The death of architecture by Jakupa Architects

Khalied Jacobs and Gabs Pather, renowned architects in Cape Town for having worked on Cape Town Stadium, Cape Town Station and several NMT projects have written this open letter to local, provincial and national bodies, with regards to current tendering practices. The contents of the letter suggest what many may have known for a long time, i.e. the lowest priced tender being awarded the contract, regardless of the level or quality of the work, or the risk of escalations, which has become common case for several projects in Cape Town. The extremity of the discounts being offered surely not only compromises the quality of work but the level of design thinking or quality of design embedded in these projects. The 2014 World Design Capital title is a an appropriate platform to begin to address this unsustainable practice, which threatens design in all spheres and tiers of public work.

An Open Letter to the Minister of Public Works, the Premier and the Mayor of Cape Town

At a time when the City is revelling in the accolades of being selected as the Design Capital 2014, it is widely known within the architectural services industry that in order to win a tender advertised by the City of Cape Town or the National Department of Public Works [NDPW], an offer of between 65 and 75% discount needs to be made to be in the running for consideration. Simple business sense tells us that these levels of discount cannot be upheld without considerable compromise, either on the quality of service or the collapse of the company through the inability for it to cover its costs. The pattern of current tendering practice reflects a crisis in our industry for which employers such as the City of Cape Town and NDPW are equally responsible and its ongoing support could spell industry-wide disaster well beyond architectural services.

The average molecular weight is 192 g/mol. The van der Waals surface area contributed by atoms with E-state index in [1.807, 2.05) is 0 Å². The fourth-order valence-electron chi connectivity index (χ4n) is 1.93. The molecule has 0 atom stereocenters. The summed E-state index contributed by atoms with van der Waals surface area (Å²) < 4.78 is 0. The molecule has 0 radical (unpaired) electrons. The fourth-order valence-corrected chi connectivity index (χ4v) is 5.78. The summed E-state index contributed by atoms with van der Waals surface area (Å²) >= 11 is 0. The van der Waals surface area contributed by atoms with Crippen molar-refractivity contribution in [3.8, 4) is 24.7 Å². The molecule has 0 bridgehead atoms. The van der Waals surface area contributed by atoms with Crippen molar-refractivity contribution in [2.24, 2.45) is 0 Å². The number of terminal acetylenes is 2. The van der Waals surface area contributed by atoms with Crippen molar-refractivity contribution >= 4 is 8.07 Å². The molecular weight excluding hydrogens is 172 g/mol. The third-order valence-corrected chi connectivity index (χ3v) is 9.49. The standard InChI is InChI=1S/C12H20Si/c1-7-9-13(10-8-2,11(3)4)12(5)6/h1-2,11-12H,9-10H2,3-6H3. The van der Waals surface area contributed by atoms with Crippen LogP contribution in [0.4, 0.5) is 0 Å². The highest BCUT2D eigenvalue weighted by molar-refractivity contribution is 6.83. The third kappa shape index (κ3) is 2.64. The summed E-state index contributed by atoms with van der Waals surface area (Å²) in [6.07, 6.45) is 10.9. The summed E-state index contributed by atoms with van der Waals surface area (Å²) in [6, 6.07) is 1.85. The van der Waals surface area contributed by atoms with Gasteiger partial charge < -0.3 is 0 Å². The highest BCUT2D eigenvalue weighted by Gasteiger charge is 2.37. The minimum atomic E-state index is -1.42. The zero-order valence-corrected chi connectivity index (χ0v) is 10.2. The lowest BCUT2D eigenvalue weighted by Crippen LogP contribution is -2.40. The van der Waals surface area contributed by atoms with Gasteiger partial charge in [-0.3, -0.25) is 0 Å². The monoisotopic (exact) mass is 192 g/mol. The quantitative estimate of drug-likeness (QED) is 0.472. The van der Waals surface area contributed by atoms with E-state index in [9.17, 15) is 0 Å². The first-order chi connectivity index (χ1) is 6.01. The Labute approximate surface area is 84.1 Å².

When tendering for City and NDPW work, decimated prices offered for City and NDPW contracts have been the everyday experience for the full range of professional services ranging from engineering to quantity surveying, and one cannot help but ask whether the City or NDPW understands the implications of this disturbing trend.

Read the full letter at the website of Jakupa Architects and Urban Designers